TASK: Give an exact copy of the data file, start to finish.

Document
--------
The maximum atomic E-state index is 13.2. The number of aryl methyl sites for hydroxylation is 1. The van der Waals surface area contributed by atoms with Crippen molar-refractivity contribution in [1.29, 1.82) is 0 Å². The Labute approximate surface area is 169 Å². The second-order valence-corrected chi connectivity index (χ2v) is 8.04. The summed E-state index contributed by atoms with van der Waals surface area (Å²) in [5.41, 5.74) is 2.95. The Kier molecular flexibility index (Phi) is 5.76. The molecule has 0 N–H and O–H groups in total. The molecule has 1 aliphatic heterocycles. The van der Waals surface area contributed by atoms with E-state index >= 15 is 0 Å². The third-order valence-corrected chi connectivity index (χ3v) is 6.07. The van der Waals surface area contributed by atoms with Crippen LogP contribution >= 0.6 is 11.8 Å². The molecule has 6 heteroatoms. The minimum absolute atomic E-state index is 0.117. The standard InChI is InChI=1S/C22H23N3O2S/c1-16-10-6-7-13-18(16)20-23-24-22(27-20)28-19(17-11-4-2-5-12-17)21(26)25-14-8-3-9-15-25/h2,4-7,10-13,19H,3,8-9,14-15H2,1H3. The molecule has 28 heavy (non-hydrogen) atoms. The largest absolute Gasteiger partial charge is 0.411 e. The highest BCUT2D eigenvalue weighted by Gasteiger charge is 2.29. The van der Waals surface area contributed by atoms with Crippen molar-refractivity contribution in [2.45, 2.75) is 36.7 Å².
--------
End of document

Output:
The maximum atomic E-state index is 13.2. The number of aryl methyl sites for hydroxylation is 1. The van der Waals surface area contributed by atoms with Crippen molar-refractivity contribution in [1.29, 1.82) is 0 Å². The Labute approximate surface area is 169 Å². The second-order valence-corrected chi connectivity index (χ2v) is 8.04. The summed E-state index contributed by atoms with van der Waals surface area (Å²) in [5.41, 5.74) is 2.95. The Kier molecular flexibility index (Phi) is 5.76. The molecule has 0 N–H and O–H groups in total. The molecule has 1 aliphatic heterocycles. The van der Waals surface area contributed by atoms with E-state index >= 15 is 0 Å². The third-order valence-corrected chi connectivity index (χ3v) is 6.07. The van der Waals surface area contributed by atoms with Crippen LogP contribution >= 0.6 is 11.8 Å². The molecule has 6 heteroatoms. The minimum absolute atomic E-state index is 0.117. The standard InChI is InChI=1S/C22H23N3O2S/c1-16-10-6-7-13-18(16)20-23-24-22(27-20)28-19(17-11-4-2-5-12-17)21(26)25-14-8-3-9-15-25/h2,4-7,10-13,19H,3,8-9,14-15H2,1H3. The molecule has 28 heavy (non-hydrogen) atoms. The largest absolute Gasteiger partial charge is 0.411 e. The highest BCUT2D eigenvalue weighted by Gasteiger charge is 2.29. The van der Waals surface area contributed by atoms with Crippen molar-refractivity contribution in [2.45, 2.75) is 36.7 Å².